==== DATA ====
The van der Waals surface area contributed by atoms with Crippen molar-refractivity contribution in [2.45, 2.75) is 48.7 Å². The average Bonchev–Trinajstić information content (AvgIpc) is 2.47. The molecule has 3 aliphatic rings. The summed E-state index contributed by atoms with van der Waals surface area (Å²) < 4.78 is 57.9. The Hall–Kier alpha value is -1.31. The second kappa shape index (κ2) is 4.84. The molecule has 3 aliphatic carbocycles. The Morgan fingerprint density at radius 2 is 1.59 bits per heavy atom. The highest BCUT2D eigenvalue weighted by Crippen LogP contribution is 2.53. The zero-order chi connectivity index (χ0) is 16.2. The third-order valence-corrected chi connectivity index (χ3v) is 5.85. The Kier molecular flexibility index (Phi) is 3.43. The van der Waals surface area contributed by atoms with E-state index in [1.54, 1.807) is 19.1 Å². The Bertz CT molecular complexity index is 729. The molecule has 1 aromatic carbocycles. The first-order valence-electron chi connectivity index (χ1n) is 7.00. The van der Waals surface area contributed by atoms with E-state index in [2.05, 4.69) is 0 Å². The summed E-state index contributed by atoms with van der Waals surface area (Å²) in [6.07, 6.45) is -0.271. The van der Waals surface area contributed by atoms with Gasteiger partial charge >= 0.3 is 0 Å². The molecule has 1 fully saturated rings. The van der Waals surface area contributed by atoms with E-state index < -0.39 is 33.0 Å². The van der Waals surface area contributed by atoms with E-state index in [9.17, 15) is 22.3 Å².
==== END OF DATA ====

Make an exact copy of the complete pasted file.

The van der Waals surface area contributed by atoms with Crippen molar-refractivity contribution in [2.45, 2.75) is 48.7 Å². The average Bonchev–Trinajstić information content (AvgIpc) is 2.47. The molecule has 3 aliphatic rings. The summed E-state index contributed by atoms with van der Waals surface area (Å²) < 4.78 is 57.9. The Hall–Kier alpha value is -1.31. The second kappa shape index (κ2) is 4.84. The molecule has 3 aliphatic carbocycles. The Morgan fingerprint density at radius 2 is 1.59 bits per heavy atom. The highest BCUT2D eigenvalue weighted by Crippen LogP contribution is 2.53. The zero-order chi connectivity index (χ0) is 16.2. The third-order valence-corrected chi connectivity index (χ3v) is 5.85. The Kier molecular flexibility index (Phi) is 3.43. The van der Waals surface area contributed by atoms with E-state index in [1.54, 1.807) is 19.1 Å². The Bertz CT molecular complexity index is 729. The molecule has 1 aromatic carbocycles. The first-order valence-electron chi connectivity index (χ1n) is 7.00. The van der Waals surface area contributed by atoms with E-state index in [2.05, 4.69) is 0 Å². The summed E-state index contributed by atoms with van der Waals surface area (Å²) in [6.07, 6.45) is -0.271. The van der Waals surface area contributed by atoms with Gasteiger partial charge >= 0.3 is 0 Å². The molecule has 1 fully saturated rings. The van der Waals surface area contributed by atoms with E-state index < -0.39 is 33.0 Å². The van der Waals surface area contributed by atoms with E-state index in [9.17, 15) is 22.3 Å².